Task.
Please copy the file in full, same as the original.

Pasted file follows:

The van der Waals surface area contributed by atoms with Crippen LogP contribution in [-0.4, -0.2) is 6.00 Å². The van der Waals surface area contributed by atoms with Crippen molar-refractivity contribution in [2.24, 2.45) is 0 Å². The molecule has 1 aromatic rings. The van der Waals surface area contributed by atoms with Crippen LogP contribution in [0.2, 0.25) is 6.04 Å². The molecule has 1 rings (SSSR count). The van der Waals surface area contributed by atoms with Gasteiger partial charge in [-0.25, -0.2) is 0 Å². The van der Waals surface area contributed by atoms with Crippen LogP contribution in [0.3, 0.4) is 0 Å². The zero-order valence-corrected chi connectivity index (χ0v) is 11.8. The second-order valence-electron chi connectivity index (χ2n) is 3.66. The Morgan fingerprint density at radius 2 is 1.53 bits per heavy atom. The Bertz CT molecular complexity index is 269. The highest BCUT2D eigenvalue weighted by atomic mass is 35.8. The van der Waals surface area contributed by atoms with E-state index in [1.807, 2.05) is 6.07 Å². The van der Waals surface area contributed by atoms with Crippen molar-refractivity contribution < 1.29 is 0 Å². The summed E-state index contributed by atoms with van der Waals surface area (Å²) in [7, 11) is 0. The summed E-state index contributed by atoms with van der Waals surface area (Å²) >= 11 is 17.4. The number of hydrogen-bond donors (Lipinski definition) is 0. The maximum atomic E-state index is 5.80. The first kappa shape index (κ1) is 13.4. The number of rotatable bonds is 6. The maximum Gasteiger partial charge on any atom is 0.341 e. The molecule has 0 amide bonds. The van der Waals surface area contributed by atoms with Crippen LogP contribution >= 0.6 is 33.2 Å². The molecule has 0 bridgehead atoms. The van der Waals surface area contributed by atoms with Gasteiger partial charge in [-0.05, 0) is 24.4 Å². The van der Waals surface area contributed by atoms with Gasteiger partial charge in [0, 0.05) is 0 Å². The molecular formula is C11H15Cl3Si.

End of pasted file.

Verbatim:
The van der Waals surface area contributed by atoms with Crippen LogP contribution in [-0.4, -0.2) is 6.00 Å². The van der Waals surface area contributed by atoms with Crippen molar-refractivity contribution in [2.24, 2.45) is 0 Å². The molecule has 1 aromatic rings. The van der Waals surface area contributed by atoms with Crippen LogP contribution in [0.2, 0.25) is 6.04 Å². The molecule has 1 rings (SSSR count). The van der Waals surface area contributed by atoms with Gasteiger partial charge in [-0.25, -0.2) is 0 Å². The van der Waals surface area contributed by atoms with Crippen LogP contribution in [0.3, 0.4) is 0 Å². The zero-order valence-corrected chi connectivity index (χ0v) is 11.8. The second-order valence-electron chi connectivity index (χ2n) is 3.66. The Morgan fingerprint density at radius 2 is 1.53 bits per heavy atom. The Bertz CT molecular complexity index is 269. The highest BCUT2D eigenvalue weighted by atomic mass is 35.8. The van der Waals surface area contributed by atoms with E-state index in [1.807, 2.05) is 6.07 Å². The van der Waals surface area contributed by atoms with Crippen molar-refractivity contribution < 1.29 is 0 Å². The summed E-state index contributed by atoms with van der Waals surface area (Å²) in [7, 11) is 0. The summed E-state index contributed by atoms with van der Waals surface area (Å²) >= 11 is 17.4. The number of hydrogen-bond donors (Lipinski definition) is 0. The maximum atomic E-state index is 5.80. The first kappa shape index (κ1) is 13.4. The number of rotatable bonds is 6. The maximum Gasteiger partial charge on any atom is 0.341 e. The molecule has 0 amide bonds. The van der Waals surface area contributed by atoms with Crippen LogP contribution >= 0.6 is 33.2 Å². The molecule has 0 bridgehead atoms. The van der Waals surface area contributed by atoms with Gasteiger partial charge in [-0.05, 0) is 24.4 Å². The van der Waals surface area contributed by atoms with Gasteiger partial charge in [0, 0.05) is 0 Å². The molecular formula is C11H15Cl3Si.